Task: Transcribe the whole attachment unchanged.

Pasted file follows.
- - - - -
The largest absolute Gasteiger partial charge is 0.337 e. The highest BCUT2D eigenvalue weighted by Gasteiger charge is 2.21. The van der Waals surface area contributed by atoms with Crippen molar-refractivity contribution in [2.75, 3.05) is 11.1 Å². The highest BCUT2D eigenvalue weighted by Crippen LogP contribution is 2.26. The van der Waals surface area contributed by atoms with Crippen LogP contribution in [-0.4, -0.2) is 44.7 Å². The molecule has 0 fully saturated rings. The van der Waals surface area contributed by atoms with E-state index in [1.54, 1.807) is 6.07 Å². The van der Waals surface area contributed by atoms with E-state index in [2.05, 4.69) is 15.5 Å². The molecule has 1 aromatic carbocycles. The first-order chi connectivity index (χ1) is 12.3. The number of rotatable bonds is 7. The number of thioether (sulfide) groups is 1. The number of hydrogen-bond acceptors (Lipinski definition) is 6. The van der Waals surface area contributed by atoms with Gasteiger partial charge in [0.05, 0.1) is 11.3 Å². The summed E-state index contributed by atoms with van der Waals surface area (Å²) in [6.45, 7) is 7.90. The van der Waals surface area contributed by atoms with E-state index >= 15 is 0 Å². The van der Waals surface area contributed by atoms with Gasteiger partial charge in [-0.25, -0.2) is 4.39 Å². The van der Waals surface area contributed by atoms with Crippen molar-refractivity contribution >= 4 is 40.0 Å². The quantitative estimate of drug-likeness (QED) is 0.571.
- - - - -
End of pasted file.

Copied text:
The largest absolute Gasteiger partial charge is 0.337 e. The highest BCUT2D eigenvalue weighted by Gasteiger charge is 2.21. The van der Waals surface area contributed by atoms with Crippen molar-refractivity contribution in [2.75, 3.05) is 11.1 Å². The highest BCUT2D eigenvalue weighted by Crippen LogP contribution is 2.26. The van der Waals surface area contributed by atoms with Crippen LogP contribution in [-0.4, -0.2) is 44.7 Å². The molecule has 0 fully saturated rings. The van der Waals surface area contributed by atoms with E-state index in [1.54, 1.807) is 6.07 Å². The van der Waals surface area contributed by atoms with E-state index in [2.05, 4.69) is 15.5 Å². The molecule has 1 aromatic carbocycles. The first-order chi connectivity index (χ1) is 12.3. The number of rotatable bonds is 7. The number of thioether (sulfide) groups is 1. The number of hydrogen-bond acceptors (Lipinski definition) is 6. The van der Waals surface area contributed by atoms with Gasteiger partial charge in [0.05, 0.1) is 11.3 Å². The summed E-state index contributed by atoms with van der Waals surface area (Å²) in [6.45, 7) is 7.90. The van der Waals surface area contributed by atoms with E-state index >= 15 is 0 Å². The van der Waals surface area contributed by atoms with Gasteiger partial charge in [-0.25, -0.2) is 4.39 Å². The van der Waals surface area contributed by atoms with Crippen molar-refractivity contribution >= 4 is 40.0 Å². The quantitative estimate of drug-likeness (QED) is 0.571.